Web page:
I would recommend this platform and this process to anyone wanting to write a first novel or improve a draft of one already written. The timing of the classes, which broaden your perspective on the art of writing, worked well for me. And the group writing sessions were a pleasure, putting faces to names and building a sense of camaraderie.
I have never been happier in my writing than I have been in this year of 52/52
Elaine Dodge - 52 Scenes, Charles Dickens, and Procrastination Dragons
52 Scenes was a Godsend! I’d been fiddling around with the novel for a couple of years. I’d even written the first few chapters. A light skirmish, nothing more. Advancing further into unknown territory was being impeded by the procrastination dragon jealously guarding the cave entrance! I had bolstered my weaponry with a very basic plot outline. I knew where it started and where it ended. Vital supplies of discipline were being devoured with glee by the motley beast.
I had once tackled the Beast of BTSOMP (by the seat of my pants) and vowed never to do so again. But that was a winged brute, with fangs. Intense plotting suits my battle-strategy nature. 52 Scenes forced upon us a different type of battle mindset. The final word limit of 80 000 words, and a weekly count of 1200 – 1500, meant spending the dark winter plotting was out of the question. Writing needed to be done. I couldn’t afford to run wild with a Cecil B DeMille size cast or a thousand sub-plots. The ferocious and devouring deadline was fast approaching. The urgency of the impending battle enabled me to write BTSOMP, and to stick to the ending. And now, thanks to 52 scenes, I have nearly finished my fourth book. It may become a series.
The idea that scattered across the known world, other writers were also hunched over their vellum, scratching out their tales by the light of earwax candles, a cat strapped to their shoulders for protection against imagination ghouls, was inspiring. As was breaking radio silence for feedback each week. It’s given me a new understanding of why Charles Dickens wrote serialised books. It has my vote.
Employing my short story strategy – only writing on deadline day – made the adventure more challenging than it probably needed to be. If the day had been a tough one fighting marsh monsters, bringing myself to the boil to create 1500 words, often needed more chocolate cake than I had in the tower. Especially when what the next chapter was about eluded me.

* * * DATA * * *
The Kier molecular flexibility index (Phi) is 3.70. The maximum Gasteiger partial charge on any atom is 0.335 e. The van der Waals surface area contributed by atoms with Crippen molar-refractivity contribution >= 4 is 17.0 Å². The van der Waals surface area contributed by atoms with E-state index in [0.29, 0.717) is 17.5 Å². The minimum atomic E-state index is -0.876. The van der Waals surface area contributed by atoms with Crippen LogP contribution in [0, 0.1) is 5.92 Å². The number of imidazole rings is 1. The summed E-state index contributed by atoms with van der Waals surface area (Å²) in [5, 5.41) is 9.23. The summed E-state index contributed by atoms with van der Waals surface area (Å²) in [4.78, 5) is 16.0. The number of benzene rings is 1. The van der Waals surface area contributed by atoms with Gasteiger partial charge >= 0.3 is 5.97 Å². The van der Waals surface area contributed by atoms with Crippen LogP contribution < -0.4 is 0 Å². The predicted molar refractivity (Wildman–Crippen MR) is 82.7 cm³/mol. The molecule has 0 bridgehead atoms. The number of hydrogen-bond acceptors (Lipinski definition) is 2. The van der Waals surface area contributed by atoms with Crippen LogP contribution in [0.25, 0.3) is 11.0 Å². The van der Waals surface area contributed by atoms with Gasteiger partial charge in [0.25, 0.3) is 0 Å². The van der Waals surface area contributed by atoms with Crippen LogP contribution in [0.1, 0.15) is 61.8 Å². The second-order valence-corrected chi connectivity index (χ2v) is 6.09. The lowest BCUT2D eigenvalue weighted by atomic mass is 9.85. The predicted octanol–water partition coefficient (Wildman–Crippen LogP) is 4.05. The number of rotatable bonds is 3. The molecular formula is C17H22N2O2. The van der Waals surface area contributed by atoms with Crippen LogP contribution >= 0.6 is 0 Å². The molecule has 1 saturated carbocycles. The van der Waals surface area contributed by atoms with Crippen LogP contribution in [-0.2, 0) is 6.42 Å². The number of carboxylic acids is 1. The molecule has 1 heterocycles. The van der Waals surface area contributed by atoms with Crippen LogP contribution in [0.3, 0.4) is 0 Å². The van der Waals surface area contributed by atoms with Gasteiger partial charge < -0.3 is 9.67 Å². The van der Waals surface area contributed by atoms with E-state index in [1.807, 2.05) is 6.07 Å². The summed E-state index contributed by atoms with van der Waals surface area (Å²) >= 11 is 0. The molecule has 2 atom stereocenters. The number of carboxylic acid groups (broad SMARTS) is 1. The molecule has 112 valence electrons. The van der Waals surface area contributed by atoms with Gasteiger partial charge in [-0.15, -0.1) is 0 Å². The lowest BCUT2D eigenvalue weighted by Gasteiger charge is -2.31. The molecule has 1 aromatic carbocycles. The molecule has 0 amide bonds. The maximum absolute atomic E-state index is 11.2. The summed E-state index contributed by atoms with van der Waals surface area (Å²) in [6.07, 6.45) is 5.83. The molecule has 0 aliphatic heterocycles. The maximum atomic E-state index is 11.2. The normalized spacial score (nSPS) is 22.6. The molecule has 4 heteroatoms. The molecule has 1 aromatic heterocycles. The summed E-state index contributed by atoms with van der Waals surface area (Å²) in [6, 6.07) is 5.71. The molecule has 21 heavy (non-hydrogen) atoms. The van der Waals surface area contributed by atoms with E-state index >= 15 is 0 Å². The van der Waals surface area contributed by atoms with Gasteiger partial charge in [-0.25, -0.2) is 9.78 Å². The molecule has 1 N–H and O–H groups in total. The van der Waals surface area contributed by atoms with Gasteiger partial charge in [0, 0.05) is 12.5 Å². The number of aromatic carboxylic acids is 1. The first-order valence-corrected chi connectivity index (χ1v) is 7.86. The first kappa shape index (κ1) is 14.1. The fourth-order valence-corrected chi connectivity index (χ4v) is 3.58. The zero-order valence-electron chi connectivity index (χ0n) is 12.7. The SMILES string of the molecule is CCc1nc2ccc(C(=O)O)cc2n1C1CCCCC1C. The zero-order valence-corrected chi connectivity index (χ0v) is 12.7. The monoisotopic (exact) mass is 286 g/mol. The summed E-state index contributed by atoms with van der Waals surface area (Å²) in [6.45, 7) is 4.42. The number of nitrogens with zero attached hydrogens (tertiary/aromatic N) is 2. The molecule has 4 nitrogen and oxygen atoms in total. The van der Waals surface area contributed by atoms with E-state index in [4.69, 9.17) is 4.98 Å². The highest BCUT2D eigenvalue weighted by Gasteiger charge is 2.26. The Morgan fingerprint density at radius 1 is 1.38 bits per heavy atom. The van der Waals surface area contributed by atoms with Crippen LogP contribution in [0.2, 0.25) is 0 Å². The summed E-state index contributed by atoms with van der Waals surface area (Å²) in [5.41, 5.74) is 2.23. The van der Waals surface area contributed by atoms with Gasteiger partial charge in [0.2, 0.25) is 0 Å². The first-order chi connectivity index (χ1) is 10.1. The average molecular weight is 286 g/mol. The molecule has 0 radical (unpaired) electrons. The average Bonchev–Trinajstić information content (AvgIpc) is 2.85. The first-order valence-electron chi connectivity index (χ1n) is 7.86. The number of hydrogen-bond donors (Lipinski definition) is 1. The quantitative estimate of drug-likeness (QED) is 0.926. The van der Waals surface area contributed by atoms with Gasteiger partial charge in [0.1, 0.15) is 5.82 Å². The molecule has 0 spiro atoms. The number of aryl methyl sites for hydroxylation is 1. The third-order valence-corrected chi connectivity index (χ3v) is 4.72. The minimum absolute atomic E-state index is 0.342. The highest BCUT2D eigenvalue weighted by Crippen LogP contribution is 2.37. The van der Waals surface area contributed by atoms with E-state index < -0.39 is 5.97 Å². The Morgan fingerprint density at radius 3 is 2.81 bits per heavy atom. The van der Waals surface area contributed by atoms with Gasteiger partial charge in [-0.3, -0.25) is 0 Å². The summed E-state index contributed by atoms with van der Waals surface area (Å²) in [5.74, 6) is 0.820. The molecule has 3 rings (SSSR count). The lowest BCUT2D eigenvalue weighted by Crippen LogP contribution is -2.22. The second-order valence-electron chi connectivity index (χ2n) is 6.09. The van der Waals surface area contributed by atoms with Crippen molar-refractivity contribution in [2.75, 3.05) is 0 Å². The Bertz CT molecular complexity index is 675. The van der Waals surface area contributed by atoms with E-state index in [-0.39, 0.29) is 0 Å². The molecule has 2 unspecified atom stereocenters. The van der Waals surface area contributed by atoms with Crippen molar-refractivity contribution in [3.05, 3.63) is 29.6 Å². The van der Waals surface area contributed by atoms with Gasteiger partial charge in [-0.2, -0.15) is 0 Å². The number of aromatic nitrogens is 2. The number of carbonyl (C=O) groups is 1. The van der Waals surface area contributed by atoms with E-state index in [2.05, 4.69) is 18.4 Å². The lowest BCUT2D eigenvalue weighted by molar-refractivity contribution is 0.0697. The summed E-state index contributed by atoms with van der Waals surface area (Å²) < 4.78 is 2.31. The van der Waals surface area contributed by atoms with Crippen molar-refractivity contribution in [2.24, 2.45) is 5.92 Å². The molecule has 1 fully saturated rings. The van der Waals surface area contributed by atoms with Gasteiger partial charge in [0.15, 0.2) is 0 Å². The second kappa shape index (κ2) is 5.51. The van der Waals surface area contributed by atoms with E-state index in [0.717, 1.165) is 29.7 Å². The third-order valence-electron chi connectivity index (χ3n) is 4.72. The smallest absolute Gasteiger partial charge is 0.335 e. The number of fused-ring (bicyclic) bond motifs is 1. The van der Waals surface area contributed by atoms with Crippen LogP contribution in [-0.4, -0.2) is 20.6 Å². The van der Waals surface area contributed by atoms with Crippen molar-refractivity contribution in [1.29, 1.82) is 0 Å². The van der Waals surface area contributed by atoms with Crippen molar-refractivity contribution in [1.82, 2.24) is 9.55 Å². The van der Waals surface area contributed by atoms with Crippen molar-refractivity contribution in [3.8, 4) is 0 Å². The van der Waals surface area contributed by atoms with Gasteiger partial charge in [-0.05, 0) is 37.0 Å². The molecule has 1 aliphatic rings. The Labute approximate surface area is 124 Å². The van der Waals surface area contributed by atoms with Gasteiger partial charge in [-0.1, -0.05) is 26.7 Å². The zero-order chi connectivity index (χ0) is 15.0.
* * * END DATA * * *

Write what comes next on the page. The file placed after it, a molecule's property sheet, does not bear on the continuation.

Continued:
Although bog monsters sometimes kept me from attending each one, I enjoyed the classes and the writing sessions. Quite a different experience from writing books alone. I’m looking forward to reading the other writers’ final dispatches from the field.
Would I do it again? Hell, yeah!
Dedicated time set aside, no excuses, is the only way to get that book written. It also builds confidence and sharpens your writing weaponry.
Now, where’s that procrastination dragon?
I have been living with Fran for over ten years. She inhabits my head, has an entire drawer of my desk to herself and several gigabytes of space on numerous flash drives. Fran is the heroine of what has been a perpetual WIP. In December 2020 I made 52 Scenes in 52 Weeks my last chance saloon to finish the manuscript. I never imagined I could do it and even had the 4 reprieves up my sleeve every week just in case. Surprisingly and thankfully, I haven’t needed a single one, and so, almost one year down the line I have those magic two words and six letters in my sights. THE END.
My plot has changed significantly and definitely for the better, thanks to the many ideas and suggestions I received in the feedback from other writers.
I have learned such a lot about myself and how far I can really take my imagination and creativity. I have learned about the discipline of writing a whole novel. Yes, a WHOLE NOVEL! Well, the first draft of one…The entire experience has been immensely rewarding. I have also been following more than 10 other stories every week and dipping in and out of others, including genres I don’t usually read, so that has also taught me a lot about other people’s styles and approaches to writing. Well done to Nonie, Adam, Ben, Michael, Nina, Monica, Becky, Susanne, David, Lionel, Preston, Jan, Eva Maria, Marijo, Sudha, Anne…you are all amazing and you all helped me in some way. Oh, and special thanks to MIA!!!